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lavatory system that uses photovolta- ic cells integrated into the top of the lavatory. The cells convert either nor- mal restroom lighting or day lighting into energy that is stored and used to power valves and sensors in the hand- washing fixtures. These fixtures eliminate the need for batteries and electrical hookups, thereby cutting operating costs and the excess of used batteries sent to landfills. Handsfree. Capacitive sensing


technology eliminates the sensor windows on faucets that can be punc- tured, cracked or gunked up with soap scum. While these new faucets are known for their attractive curves, they are also highly vandal resistant and water efficient. The spout of a capacitive sensing faucet serves as an omni-directional sensor that is set off by any angle of approach, so users are less frustrated and maintenance has fewer headaches. Further, infrared sensors save


water by ensuring that water is only running while someone is washing hands. Metered faucets have a flow rate limit of 0.25 gallons per cycle (gpc), which is the amount of water used during each activation. Infrared activation can be used to


control water at peak times, saving scarce resources and reducing utility charges. Depending on local codes, water used by lavatories varies from 2.5 gallons per minute to 2.2 gpm, with many public restrooms using just 0.5 gpm. Hand dryers. Hand dryers, paper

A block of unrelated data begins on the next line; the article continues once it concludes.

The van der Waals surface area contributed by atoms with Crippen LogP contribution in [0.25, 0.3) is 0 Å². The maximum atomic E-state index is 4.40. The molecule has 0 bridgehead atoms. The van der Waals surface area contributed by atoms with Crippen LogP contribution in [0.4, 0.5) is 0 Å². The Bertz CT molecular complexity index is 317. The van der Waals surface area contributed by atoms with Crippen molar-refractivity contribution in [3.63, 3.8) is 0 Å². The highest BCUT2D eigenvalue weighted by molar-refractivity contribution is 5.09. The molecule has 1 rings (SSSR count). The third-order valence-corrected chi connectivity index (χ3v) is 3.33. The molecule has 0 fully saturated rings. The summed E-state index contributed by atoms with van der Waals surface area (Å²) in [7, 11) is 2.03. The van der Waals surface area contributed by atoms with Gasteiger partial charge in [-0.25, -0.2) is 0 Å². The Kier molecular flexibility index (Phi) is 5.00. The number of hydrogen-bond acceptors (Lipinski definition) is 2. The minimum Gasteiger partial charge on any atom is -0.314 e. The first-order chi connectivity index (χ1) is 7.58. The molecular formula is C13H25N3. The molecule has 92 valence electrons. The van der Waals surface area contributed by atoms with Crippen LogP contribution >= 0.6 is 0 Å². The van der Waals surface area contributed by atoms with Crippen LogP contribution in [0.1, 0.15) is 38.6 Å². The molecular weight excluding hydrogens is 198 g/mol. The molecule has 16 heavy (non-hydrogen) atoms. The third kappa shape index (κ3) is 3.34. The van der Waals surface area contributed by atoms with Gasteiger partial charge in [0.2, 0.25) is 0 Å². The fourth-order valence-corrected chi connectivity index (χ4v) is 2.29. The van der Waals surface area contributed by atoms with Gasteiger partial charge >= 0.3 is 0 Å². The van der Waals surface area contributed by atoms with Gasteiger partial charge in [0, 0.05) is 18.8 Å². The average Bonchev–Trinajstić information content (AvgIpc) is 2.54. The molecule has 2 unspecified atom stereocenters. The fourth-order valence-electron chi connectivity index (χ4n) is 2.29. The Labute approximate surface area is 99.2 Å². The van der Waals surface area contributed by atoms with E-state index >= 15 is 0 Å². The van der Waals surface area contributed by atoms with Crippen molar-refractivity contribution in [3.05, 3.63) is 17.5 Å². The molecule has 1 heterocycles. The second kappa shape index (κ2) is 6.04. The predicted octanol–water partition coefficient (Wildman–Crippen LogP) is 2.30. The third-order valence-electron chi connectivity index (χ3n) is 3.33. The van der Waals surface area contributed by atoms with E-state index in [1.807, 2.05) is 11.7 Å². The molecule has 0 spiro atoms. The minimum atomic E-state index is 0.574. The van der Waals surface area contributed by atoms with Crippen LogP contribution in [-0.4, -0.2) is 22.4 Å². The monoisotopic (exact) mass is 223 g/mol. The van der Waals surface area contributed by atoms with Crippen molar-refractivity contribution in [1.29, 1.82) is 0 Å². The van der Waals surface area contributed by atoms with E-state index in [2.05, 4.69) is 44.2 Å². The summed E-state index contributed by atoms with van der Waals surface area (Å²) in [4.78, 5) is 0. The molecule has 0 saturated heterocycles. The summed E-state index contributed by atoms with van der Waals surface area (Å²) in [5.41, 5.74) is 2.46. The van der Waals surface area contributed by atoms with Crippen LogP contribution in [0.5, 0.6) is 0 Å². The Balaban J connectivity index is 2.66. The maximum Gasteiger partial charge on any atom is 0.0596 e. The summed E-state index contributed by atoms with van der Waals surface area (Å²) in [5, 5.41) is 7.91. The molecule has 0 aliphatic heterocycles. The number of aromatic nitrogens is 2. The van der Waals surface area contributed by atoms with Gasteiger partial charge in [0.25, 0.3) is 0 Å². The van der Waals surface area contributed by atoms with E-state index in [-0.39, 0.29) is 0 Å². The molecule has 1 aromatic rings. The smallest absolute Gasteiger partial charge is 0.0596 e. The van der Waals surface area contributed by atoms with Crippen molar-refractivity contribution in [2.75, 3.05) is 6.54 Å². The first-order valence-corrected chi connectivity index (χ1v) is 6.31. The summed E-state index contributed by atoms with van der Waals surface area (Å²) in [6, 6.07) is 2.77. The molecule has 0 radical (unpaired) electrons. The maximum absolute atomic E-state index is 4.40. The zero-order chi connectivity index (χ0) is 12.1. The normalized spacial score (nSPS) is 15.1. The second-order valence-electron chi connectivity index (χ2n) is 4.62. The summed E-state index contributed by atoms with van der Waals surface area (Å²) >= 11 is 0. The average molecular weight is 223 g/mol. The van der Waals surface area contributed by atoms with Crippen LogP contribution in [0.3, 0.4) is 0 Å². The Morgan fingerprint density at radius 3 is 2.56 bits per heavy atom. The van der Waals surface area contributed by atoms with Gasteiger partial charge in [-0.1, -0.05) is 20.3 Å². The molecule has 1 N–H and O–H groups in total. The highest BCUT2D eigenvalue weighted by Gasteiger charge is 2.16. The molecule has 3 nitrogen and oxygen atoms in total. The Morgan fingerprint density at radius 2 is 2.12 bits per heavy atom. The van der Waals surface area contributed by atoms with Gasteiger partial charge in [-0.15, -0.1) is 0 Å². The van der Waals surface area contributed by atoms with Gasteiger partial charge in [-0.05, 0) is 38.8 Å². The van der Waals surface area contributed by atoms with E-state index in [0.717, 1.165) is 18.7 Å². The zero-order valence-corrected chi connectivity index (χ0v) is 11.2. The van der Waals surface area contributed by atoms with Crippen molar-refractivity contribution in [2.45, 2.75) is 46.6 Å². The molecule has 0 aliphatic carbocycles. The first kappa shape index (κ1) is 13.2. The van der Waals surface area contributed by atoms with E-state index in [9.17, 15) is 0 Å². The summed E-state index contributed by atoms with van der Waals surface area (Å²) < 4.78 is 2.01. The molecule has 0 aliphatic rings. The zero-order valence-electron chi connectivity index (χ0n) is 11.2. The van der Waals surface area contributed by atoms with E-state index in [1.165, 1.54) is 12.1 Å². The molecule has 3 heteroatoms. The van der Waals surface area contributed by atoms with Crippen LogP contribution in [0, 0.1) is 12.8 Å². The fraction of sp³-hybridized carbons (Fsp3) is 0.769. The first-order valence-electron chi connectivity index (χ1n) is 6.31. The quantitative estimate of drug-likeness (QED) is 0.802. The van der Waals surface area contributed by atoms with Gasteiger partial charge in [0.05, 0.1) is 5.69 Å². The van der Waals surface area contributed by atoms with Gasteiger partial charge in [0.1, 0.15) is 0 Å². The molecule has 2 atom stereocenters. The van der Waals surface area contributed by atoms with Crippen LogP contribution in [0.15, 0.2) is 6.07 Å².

towel dispensers and soap dispensers also come in touchless models. Newer models of hand dryers use 80 percent less electricity than other dry- ers, while drying hands in as little as 10 seconds, about three times faster than most other models. This saves money on electricity, hand towels, labor costs for ordering, storing, replenishing dispensers, collecting and disposing of paper towels. That’s not to mention the environmental benefits of conserving resources and eliminating excess paper waste. The bottom line: It pays to specify


restroom furnishings and fixtures designed to keep a restroom attrac- tive, in good working order and resis- tant to wear and tear and vandalism. Initially, it may cost more to choose


Plumbing Engineer


superior and durable products, but they pay dividends in the long run. n


Kris Alderson is a senior market-


ing manager for Bradley Corporation of Menomonee Falls, Wis., a USGBC member and manu- facturer of locker room products,


plumbing fixtures, washroom acces- sories, partitions and emergency fix- tures. She can be reached at Bradley Corp., W142 N9101 Fountain Blvd., Menomonee Falls, WI, 53052-0309. For more information, call 800/BRADLEY or visit www.bradley corp.com.


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